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Maternal and perinatal outcomes after elective labor induction at 39 weeks in uncomplicated singleton pregnancies: a meta-analysis.

Sotiriadis, A; Petousis, S; Thilaganathan, B; Figueras, F; Martins, WP; Odibo, AO; Dinas, K; Hyett, J (2019) Maternal and perinatal outcomes after elective labor induction at 39 weeks in uncomplicated singleton pregnancies: a meta-analysis. Ultrasound Obstet Gynecol, 53 (1). pp. 26-35. ISSN 1469-0705
SGUL Authors: Thilaganathan, Baskaran

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Objective The rate of maternal and perinatal complications increases after 39 weeks' gestation in both unselected and complicated pregnancies. The aim of this study was to synthesize quantitatively the available evidence on the effect of elective induction of labor at 39 weeks on the risk of Cesarean section, and on maternal and perinatal outcomes. Methods PubMed, US Registry of Clinical Trials, SCOPUS and CENTRAL databases were searched from inception to August 2018. Additionally, the references of retrieved articles were searched. Eligible studies were randomized controlled trials of singleton uncomplicated pregnancies in which participants were randomized between 39 + 0 and 39 + 6 gestational weeks to either induction of labor or expectant management. The risk of bias of individual studies was assessed using the Cochrane Risk of Bias Tool. The overall quality of evidence was assessed according to the GRADE guideline. Primary outcomes included Cesarean section, maternal death and admission to the neonatal intensive care unit (NICU). Secondary outcomes included operative delivery, Grade‐3/4 perineal laceration, postpartum hemorrhage, maternal infection, hypertensive disease of pregnancy, maternal thrombotic events, length of maternal hospital stay, neonatal death, need for neonatal respiratory support, cerebral palsy, length of stay in NICU and length of neonatal hospital stay. Pooled risk ratios (RRs) were calculated using random‐effects models. Results The meta‐analysis included five studies (7261 cases). Induction of labor was associated with a decreased risk for Cesarean section (moderate quality of evidence; RR 0.86 (95% CI, 0.78–0.94); I2 = 0.1%), maternal hypertension (moderate quality of evidence; RR 0.65 (95% CI, 0.57–0.75); I2 = 0%) and neonatal respiratory support (moderate quality of evidence; RR 0.73 (95% CI, 0.58–0.95); I2 = 0%). Neonates born after induction weighed, on average, 81 g (95% CI, 63–100 g) less than those born after expectant management. No significant effects were found for the other outcomes with the available data. The main limitation of our analysis was that the majority of data were derived from a single large study. A second limitation arose from the open‐label design of the studies, which may theoretically have affected the readiness of the attending clinician to resort to Cesarean section. Conclusions Elective induction of labor in uncomplicated singleton pregnancy at 39 weeks' gestation is not associated with maternal or perinatal complications and may reduce the need for Cesarean section, risk of hypertensive disease of pregnancy and need for neonatal respiratory support.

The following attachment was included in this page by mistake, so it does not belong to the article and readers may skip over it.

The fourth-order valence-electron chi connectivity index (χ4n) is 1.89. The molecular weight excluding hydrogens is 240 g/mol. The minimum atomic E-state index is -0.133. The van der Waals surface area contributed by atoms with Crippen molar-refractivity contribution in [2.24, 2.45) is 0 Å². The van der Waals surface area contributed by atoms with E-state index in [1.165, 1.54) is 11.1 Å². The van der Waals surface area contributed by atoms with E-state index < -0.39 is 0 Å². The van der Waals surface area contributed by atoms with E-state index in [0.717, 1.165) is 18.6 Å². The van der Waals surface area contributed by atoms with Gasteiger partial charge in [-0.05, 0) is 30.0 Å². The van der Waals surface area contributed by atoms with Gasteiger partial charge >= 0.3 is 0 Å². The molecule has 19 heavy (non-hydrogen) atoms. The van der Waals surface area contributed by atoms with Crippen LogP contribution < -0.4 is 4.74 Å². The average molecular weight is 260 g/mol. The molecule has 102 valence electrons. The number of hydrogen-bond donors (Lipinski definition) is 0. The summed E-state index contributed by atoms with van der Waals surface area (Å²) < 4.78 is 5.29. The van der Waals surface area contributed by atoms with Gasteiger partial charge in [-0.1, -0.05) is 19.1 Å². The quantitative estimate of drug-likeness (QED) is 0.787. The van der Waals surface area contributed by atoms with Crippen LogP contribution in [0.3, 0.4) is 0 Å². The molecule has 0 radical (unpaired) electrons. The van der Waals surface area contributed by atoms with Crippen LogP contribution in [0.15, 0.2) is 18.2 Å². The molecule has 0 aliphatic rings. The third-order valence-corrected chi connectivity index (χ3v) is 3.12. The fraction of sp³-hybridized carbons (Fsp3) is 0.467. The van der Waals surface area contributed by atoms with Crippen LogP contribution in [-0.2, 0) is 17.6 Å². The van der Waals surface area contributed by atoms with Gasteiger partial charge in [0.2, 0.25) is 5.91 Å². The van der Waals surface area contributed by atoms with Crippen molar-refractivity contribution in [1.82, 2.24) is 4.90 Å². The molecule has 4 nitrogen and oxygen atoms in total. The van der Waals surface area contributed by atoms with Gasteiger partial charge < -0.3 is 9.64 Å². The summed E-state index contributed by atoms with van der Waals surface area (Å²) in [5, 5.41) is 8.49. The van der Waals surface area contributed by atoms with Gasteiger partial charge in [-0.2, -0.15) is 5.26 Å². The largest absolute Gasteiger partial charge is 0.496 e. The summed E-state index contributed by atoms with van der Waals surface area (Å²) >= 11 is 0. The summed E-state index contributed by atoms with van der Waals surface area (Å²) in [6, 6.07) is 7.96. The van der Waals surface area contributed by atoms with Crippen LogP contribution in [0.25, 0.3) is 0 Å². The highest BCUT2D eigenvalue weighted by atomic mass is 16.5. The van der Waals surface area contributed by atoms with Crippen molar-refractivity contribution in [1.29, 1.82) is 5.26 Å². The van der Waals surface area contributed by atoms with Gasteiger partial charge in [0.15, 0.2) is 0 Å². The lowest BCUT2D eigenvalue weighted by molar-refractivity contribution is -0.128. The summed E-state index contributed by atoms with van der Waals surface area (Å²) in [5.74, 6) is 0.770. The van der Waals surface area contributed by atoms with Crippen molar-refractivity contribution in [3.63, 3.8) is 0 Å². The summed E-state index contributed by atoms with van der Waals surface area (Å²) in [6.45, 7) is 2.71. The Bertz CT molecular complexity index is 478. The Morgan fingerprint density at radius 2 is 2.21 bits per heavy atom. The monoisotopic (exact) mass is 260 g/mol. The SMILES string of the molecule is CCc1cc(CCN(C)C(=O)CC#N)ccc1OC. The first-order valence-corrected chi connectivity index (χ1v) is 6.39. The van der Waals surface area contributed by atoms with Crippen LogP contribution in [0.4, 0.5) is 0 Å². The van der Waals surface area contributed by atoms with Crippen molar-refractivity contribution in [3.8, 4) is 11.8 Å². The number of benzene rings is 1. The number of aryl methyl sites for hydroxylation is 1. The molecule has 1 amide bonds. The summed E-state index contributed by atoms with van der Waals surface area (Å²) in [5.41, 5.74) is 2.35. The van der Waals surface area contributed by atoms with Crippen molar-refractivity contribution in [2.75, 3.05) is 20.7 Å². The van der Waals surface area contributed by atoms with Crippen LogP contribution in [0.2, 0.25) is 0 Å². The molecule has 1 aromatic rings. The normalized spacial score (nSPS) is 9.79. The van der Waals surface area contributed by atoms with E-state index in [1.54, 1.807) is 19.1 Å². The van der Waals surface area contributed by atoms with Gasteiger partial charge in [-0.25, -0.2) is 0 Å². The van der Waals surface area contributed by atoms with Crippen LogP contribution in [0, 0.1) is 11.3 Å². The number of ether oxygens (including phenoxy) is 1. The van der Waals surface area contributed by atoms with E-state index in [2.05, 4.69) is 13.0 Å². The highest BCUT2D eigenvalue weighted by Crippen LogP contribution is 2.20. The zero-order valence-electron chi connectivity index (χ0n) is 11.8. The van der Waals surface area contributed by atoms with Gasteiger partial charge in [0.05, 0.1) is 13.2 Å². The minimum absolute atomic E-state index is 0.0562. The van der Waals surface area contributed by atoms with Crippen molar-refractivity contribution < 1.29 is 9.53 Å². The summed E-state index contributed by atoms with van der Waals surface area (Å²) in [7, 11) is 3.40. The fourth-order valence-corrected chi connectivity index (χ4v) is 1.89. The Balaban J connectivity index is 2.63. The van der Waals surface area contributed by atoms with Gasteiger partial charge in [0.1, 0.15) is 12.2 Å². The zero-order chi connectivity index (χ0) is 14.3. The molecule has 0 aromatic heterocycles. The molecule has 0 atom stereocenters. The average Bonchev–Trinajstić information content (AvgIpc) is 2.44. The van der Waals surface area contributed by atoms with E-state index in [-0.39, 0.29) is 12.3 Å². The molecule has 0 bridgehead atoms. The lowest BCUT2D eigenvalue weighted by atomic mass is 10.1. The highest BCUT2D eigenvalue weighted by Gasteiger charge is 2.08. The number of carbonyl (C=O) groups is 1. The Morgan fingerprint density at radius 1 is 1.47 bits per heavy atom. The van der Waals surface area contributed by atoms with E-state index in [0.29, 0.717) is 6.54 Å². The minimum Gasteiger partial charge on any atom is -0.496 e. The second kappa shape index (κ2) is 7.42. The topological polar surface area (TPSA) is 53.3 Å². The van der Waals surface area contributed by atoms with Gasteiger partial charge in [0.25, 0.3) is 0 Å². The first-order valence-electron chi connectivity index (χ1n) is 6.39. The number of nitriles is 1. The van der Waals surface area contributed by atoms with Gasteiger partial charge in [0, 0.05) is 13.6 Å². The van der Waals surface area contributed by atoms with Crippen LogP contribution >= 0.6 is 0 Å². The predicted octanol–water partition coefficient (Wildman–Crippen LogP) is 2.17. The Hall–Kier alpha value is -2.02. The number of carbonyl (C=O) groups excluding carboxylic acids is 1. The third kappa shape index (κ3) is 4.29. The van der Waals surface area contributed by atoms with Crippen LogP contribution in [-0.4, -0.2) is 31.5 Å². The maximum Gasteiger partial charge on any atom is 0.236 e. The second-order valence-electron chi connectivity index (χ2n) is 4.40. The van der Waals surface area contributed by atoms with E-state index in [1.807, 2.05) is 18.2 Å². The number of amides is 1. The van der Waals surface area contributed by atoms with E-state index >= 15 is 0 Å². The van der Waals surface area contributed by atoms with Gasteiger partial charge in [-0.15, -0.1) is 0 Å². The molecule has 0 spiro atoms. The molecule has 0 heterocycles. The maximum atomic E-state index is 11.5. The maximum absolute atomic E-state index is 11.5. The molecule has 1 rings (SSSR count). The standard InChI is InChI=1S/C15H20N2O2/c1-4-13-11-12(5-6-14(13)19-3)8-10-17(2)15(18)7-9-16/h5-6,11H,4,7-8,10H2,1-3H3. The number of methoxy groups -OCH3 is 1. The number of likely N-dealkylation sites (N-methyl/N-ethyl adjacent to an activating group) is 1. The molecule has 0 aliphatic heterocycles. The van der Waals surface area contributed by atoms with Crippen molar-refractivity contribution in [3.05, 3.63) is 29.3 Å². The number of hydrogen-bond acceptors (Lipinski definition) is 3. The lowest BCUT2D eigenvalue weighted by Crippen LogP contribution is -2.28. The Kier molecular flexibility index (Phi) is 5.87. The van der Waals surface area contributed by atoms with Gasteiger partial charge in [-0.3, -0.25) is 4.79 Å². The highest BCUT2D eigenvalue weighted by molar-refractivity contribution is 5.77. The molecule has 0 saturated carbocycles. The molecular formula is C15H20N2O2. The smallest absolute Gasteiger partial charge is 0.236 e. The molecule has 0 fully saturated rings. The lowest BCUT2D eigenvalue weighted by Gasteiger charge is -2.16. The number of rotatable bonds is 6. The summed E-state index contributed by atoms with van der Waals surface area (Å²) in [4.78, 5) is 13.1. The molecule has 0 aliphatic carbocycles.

Item Type: Article
Additional Information: This is the peer reviewed version of the following article: Sotiriadis, A. , Petousis, S. , Thilaganathan, B. , Figueras, F. , Martins, W. P., Odibo, A. O., Dinas, K. and Hyett, J. (2019), Maternal and perinatal outcomes after elective induction of labor at 39 weeks in uncomplicated singleton pregnancy: a meta‐analysis. Ultrasound Obstet Gynecol, 53: 26-35, which has been published in final form at This article may be used for non-commercial purposes in accordance with Wiley Terms and Conditions for Use of Self-Archived Versions.
Keywords: Cesarean, Labor, hypertensive disease of pregnancy, induction, meta-analysis, 1114 Paediatrics And Reproductive Medicine, Obstetrics & Reproductive Medicine
SGUL Research Institute / Research Centre: Academic Structure > Molecular and Clinical Sciences Research Institute (MCS)
Journal or Publication Title: Ultrasound Obstet Gynecol
ISSN: 1469-0705
Language: eng
2 December 2019Published
7 December 2018Published Online
1 October 2018Accepted
Publisher License: Publisher's own licence
PubMed ID: 30298532
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